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I was looking for ways to make Wi-Fi that uses WPA2-Personal/WPA-PSK secure, and I stumbled in this answer (the second one, from Terrence Koeman):

WPA2-PSK (aka WPA2 Personal) basically does the same thing as WPA2-Enterprise from the clients perspective: The client associates to the access point, authenticates to the access point using the pre-shared key and access point creates a 256bit PMK (pairwise master key) from the SSID and the pre-shared key (PSK). This PMK is then used to encrypt data traffic using CCMP/AES or TKIP.

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There are ways to make WPA2-PSK somewhat more secure, in that it would take months to crack it instead of minutes (pre-computed rainbow tables) or hours (dictionary attack): Set your SSID to a random string of the maximum length (64 I think), since it's used as the seed for the PMK, and use a random pre-shared key (PSK) of the maximum length. If you then change the key monthly you can be reasonably sure that nobody has a current PMK or had/has access to your network.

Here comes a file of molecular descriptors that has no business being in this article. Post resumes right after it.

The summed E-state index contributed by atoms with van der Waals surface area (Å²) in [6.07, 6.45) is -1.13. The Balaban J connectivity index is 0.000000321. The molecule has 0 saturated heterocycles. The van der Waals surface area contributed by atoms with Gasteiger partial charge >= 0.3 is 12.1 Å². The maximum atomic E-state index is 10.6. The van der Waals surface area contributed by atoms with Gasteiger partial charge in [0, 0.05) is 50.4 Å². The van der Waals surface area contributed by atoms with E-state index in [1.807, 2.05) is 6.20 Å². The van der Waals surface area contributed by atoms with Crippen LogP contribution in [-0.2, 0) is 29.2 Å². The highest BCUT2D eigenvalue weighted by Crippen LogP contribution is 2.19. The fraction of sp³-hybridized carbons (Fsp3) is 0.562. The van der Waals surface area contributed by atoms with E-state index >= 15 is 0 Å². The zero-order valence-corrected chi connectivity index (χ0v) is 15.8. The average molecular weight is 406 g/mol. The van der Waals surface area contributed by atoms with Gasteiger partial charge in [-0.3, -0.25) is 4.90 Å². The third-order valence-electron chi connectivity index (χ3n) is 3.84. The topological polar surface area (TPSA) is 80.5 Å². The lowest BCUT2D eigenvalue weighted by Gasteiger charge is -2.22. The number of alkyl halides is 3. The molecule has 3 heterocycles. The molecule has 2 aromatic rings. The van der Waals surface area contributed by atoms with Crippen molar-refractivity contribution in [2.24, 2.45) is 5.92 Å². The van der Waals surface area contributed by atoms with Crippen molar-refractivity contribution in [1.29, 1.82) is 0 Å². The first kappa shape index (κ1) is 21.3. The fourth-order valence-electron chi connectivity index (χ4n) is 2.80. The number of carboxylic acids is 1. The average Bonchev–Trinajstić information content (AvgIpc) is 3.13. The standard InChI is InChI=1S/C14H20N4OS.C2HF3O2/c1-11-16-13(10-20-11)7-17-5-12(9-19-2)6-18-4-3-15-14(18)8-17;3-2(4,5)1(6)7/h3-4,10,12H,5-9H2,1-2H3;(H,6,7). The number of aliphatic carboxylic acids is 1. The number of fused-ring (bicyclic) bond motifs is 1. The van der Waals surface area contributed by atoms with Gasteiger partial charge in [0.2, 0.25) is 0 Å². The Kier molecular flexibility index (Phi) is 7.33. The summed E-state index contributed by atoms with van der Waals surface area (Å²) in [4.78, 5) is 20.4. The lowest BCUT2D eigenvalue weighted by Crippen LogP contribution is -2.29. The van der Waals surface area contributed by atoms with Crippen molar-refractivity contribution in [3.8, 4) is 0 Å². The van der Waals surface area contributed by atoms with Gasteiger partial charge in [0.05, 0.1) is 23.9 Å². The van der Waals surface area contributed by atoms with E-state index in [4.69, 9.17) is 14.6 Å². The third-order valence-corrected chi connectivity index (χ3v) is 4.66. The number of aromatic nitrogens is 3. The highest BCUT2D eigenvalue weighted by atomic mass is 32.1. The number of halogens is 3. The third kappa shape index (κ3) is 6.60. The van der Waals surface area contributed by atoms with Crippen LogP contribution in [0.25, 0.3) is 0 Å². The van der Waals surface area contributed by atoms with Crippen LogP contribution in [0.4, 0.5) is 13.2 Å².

Now, given that the PMK is created using the SSID as a seed and the pre-shared key (which is the, correct me if I am wrong, the Wi-Fi password), if I use a strong, random password, is using a random string as SSID really necessary to make it secure? Isn't a strong password enough?

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Using a strong password is enough. If you use a pseudorandom password of 19 characters, that will give you a key with about ~113 bits of entropy. NIST requires symmetric keys of at least 112 bits so you should be fine with a 19 character pseudorandom alphanumeric password, even if the password is being cracked on a supercomputer.

In fact, normally, your WiFi AP broadcasts its SSID, so it is already known to the attacker. Therefore it adds no entropy to your PMK (it is included only as a salt) and there is no point in keeping a long random SSID.

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